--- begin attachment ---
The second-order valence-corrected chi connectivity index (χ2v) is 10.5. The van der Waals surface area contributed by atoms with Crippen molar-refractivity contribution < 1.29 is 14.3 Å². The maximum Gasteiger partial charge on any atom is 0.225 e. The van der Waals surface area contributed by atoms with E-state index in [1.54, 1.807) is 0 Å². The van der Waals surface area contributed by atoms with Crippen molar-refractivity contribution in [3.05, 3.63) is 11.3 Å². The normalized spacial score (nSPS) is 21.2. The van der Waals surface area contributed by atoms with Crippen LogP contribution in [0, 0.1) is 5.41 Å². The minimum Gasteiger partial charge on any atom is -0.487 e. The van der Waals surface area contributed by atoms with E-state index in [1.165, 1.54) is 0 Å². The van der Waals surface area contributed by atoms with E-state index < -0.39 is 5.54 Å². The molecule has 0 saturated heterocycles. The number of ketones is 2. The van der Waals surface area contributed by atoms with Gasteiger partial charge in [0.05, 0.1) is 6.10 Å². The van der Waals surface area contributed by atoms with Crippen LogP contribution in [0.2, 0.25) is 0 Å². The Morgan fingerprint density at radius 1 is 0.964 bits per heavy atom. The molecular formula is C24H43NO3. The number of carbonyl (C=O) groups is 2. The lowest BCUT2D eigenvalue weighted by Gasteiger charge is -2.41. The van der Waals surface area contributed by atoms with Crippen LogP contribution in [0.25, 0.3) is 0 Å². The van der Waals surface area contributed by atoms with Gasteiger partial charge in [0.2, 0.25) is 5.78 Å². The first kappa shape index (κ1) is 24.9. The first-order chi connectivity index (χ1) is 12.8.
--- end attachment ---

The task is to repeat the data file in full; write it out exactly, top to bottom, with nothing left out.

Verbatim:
The second-order valence-corrected chi connectivity index (χ2v) is 10.5. The van der Waals surface area contributed by atoms with Crippen molar-refractivity contribution < 1.29 is 14.3 Å². The maximum Gasteiger partial charge on any atom is 0.225 e. The van der Waals surface area contributed by atoms with E-state index in [1.54, 1.807) is 0 Å². The van der Waals surface area contributed by atoms with Crippen molar-refractivity contribution in [3.05, 3.63) is 11.3 Å². The normalized spacial score (nSPS) is 21.2. The van der Waals surface area contributed by atoms with Crippen LogP contribution in [0, 0.1) is 5.41 Å². The minimum Gasteiger partial charge on any atom is -0.487 e. The van der Waals surface area contributed by atoms with E-state index in [1.165, 1.54) is 0 Å². The van der Waals surface area contributed by atoms with E-state index < -0.39 is 5.54 Å². The molecule has 0 saturated heterocycles. The number of ketones is 2. The van der Waals surface area contributed by atoms with Gasteiger partial charge in [0.05, 0.1) is 6.10 Å². The van der Waals surface area contributed by atoms with Crippen LogP contribution in [0.2, 0.25) is 0 Å². The Morgan fingerprint density at radius 1 is 0.964 bits per heavy atom. The molecular formula is C24H43NO3. The number of carbonyl (C=O) groups is 2. The lowest BCUT2D eigenvalue weighted by Gasteiger charge is -2.41. The van der Waals surface area contributed by atoms with Crippen LogP contribution in [0.25, 0.3) is 0 Å². The van der Waals surface area contributed by atoms with Gasteiger partial charge in [0.2, 0.25) is 5.78 Å². The first kappa shape index (κ1) is 24.9. The first-order chi connectivity index (χ1) is 12.8.